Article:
Inside Story: The Science of HIV/AIDS, a new feature-length docudrama in which USAID plays a supporting role, premiered to a packed theater in Johannesburg, South Africa, on World AIDS Day, December 1, 2011.Inside Story is a unique mixture of science and fiction and includes cast members and characters from Nigeria, Kenya and South Africa.Kalu, a rising Kenyan soccer player, migrates to South Africa to establish his career. A romantic encounter leads to the unwelcome realization that he is HIV positive.
A child born in Ghana today will most likely receive a full schedule of immunizations, and her chances of surviving past the age of five are far better than they were a decade ago. Today Ghana boasts a coverage rate for infant vaccination of 90 percent and hasn’t seen an infant die of measles since 2003.Ghana has been expanding primary health care by bringing services to people’s doorsteps since the 1980s, and since the early 2000s has done so in the context of a commitment to universal health coverage.
MSH is attending the Social Welfare Workforce Strengthening Conference in Cape Town this week. AIDSTAR-Two, a USAID-funded MSH led project, is a key organizer of the conference. Ghazal Keshavarzian, Better Care Network Senior Coordinator, provides an update from the Social Welfare Workforce Strengthening Conference in Cape Town, South Africa. This post originally appeared on OVCsupportnet.org.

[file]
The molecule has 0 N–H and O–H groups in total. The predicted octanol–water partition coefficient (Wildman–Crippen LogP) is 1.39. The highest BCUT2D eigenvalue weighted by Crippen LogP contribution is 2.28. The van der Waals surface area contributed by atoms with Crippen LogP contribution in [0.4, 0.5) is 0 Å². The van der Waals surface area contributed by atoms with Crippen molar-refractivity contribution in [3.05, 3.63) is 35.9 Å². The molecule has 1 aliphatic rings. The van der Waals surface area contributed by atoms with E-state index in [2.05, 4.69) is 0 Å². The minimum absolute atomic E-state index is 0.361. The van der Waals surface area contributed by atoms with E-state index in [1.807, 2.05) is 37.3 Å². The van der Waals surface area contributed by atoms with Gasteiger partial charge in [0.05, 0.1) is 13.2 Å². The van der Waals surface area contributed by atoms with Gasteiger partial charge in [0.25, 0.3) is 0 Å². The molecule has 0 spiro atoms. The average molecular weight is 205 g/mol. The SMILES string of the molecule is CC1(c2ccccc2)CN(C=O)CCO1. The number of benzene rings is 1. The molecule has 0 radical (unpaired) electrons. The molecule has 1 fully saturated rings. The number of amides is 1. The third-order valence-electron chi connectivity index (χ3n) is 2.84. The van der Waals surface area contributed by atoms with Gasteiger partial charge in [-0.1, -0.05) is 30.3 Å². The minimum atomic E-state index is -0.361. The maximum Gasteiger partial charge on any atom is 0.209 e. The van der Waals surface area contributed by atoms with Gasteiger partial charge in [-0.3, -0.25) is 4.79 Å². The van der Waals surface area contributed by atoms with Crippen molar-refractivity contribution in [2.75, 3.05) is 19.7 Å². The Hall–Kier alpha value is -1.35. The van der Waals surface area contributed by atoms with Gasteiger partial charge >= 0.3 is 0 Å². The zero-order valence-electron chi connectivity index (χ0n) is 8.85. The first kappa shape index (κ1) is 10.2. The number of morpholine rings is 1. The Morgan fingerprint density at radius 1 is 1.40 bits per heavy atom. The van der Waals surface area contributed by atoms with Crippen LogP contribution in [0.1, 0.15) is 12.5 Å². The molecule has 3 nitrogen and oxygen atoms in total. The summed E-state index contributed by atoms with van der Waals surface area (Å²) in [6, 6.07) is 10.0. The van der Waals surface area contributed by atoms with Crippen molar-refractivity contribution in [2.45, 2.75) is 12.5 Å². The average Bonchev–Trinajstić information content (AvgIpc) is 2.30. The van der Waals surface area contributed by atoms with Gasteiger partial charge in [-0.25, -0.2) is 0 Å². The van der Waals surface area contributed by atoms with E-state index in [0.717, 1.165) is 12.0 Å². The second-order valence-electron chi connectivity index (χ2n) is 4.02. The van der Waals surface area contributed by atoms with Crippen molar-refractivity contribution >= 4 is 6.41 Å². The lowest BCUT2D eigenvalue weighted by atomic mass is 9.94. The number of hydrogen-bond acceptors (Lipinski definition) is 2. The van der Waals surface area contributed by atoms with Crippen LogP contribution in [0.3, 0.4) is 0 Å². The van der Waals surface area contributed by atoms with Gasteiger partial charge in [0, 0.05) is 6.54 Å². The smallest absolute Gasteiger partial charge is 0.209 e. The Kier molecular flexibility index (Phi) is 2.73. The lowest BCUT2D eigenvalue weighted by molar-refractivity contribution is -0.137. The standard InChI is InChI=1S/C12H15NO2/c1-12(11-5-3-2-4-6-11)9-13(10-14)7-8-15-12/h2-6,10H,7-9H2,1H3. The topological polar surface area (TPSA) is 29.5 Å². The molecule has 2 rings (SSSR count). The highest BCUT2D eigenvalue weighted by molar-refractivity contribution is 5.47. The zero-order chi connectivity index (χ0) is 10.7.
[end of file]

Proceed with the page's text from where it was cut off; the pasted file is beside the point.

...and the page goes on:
On July 19, here in Vienna at the XVIIIth International AIDS Conference, positive results were announced from the CAPRISA 004 Phase IIb microbicide trial of 1% tenofovir gel, which was tested in 889 South African women.
The South African Minister of Health, Dr. Aaron Motsoaledi, provided a clear picture of a new era of HIV & AIDS care, treatment, and prevention in South Africa at the International AIDS Conference on Tuesday morning.All of South Africa is united behind one goal of fighting HIV & AIDS, he said. Dr. Motsoaledi stands behind a firm commitment to human rights, “access to care, treatment, and prevention is a human right.”He is working with the Government of South Africa to ensure universal access in their country.
At the Global Health Council Conference, I attended an interesting event, “Impact of Schistosomiasis and Polyparasitic Infections on Anemia, Growth and Physical Fitness in Children in Coastal Kenya” presented by Dr. Amaya Bustinduy of Case Western Reserve University which focused on neglected tropical diseases (NTD).Schistosomiasis remains one of the most serious and prevalent neglected tropical diseases worldwide. According to Bustinduy, the WHO estimated that there are 235 million cases of schistosomiasis with 732 million to be at risk for contraction.
UNAIDS’s new campaign aims to eliminate mother to child transmission (MTCT) of HIV by the 2012 World Cup in Brazil. It is fantastic to see that UNAIDS is using the enthusiasm and media coverage of World Cup to draw attention to one of Africa’s most pressing health issues, perinatal transmission of HIV.
My colleague Jude Nwokikie, program manager of the Strengthening Pharmaceutical Systems (SPS) project in South Africa and Namibia declared, “The world is no longer in the mood to tolerate MTCT.”